Retirement Planning Basics: Are You Approaching Retirement?

retirement-planningFor individuals who are close to the age of retirement, there is still much planning to do. It is important to take inventory of your resources to make sure you are on track to meet your retirement needs. In the United States, retirees traditionally rely on three primary sources of income for this stage in their lives, including: Social Security benefits, guaranteed pensions or employer-sponsored retirement plans and personal savings programs, such as bank accounts, IRA, real estate and other investments.

It may seem like you don’t have a lot of control over your retirement investments at first. The government is in control of your Social Security and your employer is charged with managing your guaranteed pension benefits. You do have some say over your employer-sponsored retirement benefits, such as a 401k or other optional investment vehicle, but the area that you have the most control is the “other” savings programs.

Individual Retirement Accounts or IRAs are by far the most popular form of retirement investment program available. However, there are other ways that you can save and plan for your retirement, even if it is just a few years away. Your credit union in New Bedford can help you go over your finances, take stock of what you have and where you are, then give advice on ways that you can maximize your savings in the final years leading up to your retirement.

Planning Your Retirement Budget
Despite all of your best planning, chances are high that you will be seeing less income in your retirement years than you do now. It is important to evaluate your spending habits and figure out how they will need to change as you prepare to enter into retirement. The reality that you need to consider is that your weekly or monthly paychecks from your employer will stop, but the need to spend for bills and daily living expenses won’t. This is why preparing for retirement spending changes will be most beneficial.

Your goals right now should be to:

1 – Get out of debt, pay off credit cards and get out from under those monthly payments.
2 – Pay off home loans or at least pay down your home loan and refinance it for a shorter term, while still lowering your monthly payment so that it will be affordable when you retire.
3 – Plan your estate and prepare for your future.
4 – Look at life insurance policy options.
5 – Set a retirement budget that will be realistic and manageable.

Social Security Benefits
How old are you? Some people plan on retiring young, but when you take your Social Security benefits early, beginning at age 62, you will be agreeing to take a reduced benefit. That needs to be considered in your plans. If you want to receive your full Social Security benefits, it is essential that you wait until you reach the full Social Security retirement age.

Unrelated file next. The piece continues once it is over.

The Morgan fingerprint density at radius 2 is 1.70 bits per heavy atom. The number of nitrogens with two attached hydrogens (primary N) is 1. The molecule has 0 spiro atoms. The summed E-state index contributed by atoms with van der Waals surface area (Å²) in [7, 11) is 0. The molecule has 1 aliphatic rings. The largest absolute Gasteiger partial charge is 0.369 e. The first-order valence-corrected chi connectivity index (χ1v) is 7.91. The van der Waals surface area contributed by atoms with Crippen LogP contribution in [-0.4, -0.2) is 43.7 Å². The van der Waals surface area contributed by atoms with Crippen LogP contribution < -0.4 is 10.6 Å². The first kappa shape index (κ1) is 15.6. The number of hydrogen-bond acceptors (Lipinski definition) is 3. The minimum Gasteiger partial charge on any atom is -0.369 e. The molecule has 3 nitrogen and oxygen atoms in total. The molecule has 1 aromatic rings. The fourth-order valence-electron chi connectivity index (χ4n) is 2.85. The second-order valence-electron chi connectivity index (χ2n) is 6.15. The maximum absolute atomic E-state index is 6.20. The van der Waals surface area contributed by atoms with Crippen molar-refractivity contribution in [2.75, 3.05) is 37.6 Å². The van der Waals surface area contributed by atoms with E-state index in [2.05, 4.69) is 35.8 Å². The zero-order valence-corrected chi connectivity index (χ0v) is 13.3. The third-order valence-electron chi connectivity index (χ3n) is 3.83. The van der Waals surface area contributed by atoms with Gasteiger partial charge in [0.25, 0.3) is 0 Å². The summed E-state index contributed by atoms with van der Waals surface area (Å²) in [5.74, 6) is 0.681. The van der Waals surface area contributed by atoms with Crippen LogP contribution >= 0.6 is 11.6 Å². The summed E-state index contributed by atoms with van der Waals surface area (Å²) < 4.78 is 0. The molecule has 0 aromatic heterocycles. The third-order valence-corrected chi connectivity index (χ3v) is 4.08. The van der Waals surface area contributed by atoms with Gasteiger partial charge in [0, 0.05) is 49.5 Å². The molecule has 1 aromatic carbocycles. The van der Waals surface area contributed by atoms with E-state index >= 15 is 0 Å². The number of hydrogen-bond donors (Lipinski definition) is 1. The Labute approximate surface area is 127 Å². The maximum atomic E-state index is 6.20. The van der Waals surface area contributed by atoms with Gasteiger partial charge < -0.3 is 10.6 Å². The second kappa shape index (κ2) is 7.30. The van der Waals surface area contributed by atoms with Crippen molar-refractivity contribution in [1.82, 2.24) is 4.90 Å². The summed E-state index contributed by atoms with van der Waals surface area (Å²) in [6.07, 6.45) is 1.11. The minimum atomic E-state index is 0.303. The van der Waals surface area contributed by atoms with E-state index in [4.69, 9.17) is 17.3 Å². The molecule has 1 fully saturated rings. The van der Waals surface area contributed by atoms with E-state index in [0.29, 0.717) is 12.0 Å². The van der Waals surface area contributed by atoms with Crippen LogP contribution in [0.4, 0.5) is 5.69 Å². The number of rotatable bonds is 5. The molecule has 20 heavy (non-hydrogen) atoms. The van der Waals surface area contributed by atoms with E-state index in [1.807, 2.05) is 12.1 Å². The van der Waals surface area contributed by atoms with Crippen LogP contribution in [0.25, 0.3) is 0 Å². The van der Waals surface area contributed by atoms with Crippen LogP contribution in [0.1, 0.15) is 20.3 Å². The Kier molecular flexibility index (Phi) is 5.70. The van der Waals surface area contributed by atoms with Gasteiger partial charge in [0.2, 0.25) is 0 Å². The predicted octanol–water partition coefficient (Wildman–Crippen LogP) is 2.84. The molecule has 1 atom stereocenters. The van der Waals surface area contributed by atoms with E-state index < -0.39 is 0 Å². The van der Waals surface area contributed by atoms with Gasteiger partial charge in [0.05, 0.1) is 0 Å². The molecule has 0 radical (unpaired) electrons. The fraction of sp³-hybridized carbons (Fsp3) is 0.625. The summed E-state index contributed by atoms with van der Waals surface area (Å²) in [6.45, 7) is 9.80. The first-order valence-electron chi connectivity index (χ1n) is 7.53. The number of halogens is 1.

Currently, retirement age for Social Security is determined by your year of birth. If you were born before 1938 you can receive full Social Security benefits at the age of 65. However, if you were born between 1938 and 1959, you may not receive your full benefits until you are between the ages of 65 and 67, depending on the exact year you were born. If you were born after 1959, you won’t receive full Social Security retirement benefits until the age of 67. All this must be considered when making your financial plans.

Monthly Social Security Benefits vary per individual based upon the amount that you have paid into the program throughout your lifetime. You can find out an accurate estimate of your Social Security benefits by reviewing your personal Social Security statement, which is mailed to you each year approximately three months before your birthday. Information regarding a record of your earnings history, how much you paid into Social Security taxes and benefit estimates.

Individual Retirement Accounts (IRAs)
After reviewing your benefits, and the restrictions regarding those benefits, for your Social Security, the advantages to accumulating retirement savings accounts through your credit union in New Bedford in the form of an IRA or other type of retirement investments becomes crystal clear. You are in total control of your individual retirement accounts and retirement investments. You even have the ability to request a distribution at any time.

When you take money out of an IRA or any other type of retirement savings account, you will be paying taxes on the amount that you receive. However, there are some tax exceptions that you should be aware of with regard to these distributions. Amounts that represent your non-deductible dollars from a Traditional IRA are distributed tax-free. If you have a Roth IRA for over five years and you are over 59 and-a-half years of age, all distributions are tax-free.

It is also important to note that your individual retirement accounts distributions may be subject to a federal income tax withholding. However, you will usually have the ability to waive withholding on these amounts. You are not required to take any amounts from most IRA until the age of 70 and-a-half years of age and you are never required to take money out of a Roth IRA, regardless of age.

Improve Your Retirement Investments Today
Speak with a representative at your credit union in New Bedford to find out about all of the programs, retirement savings accounts and other retirement investments available to members. To join St. Anne Credit Union in New Bedford, you must live or work in the counties of Bristol or Plymouth in Southeastern Massachusetts. If you are not already a member, contact the local office for details.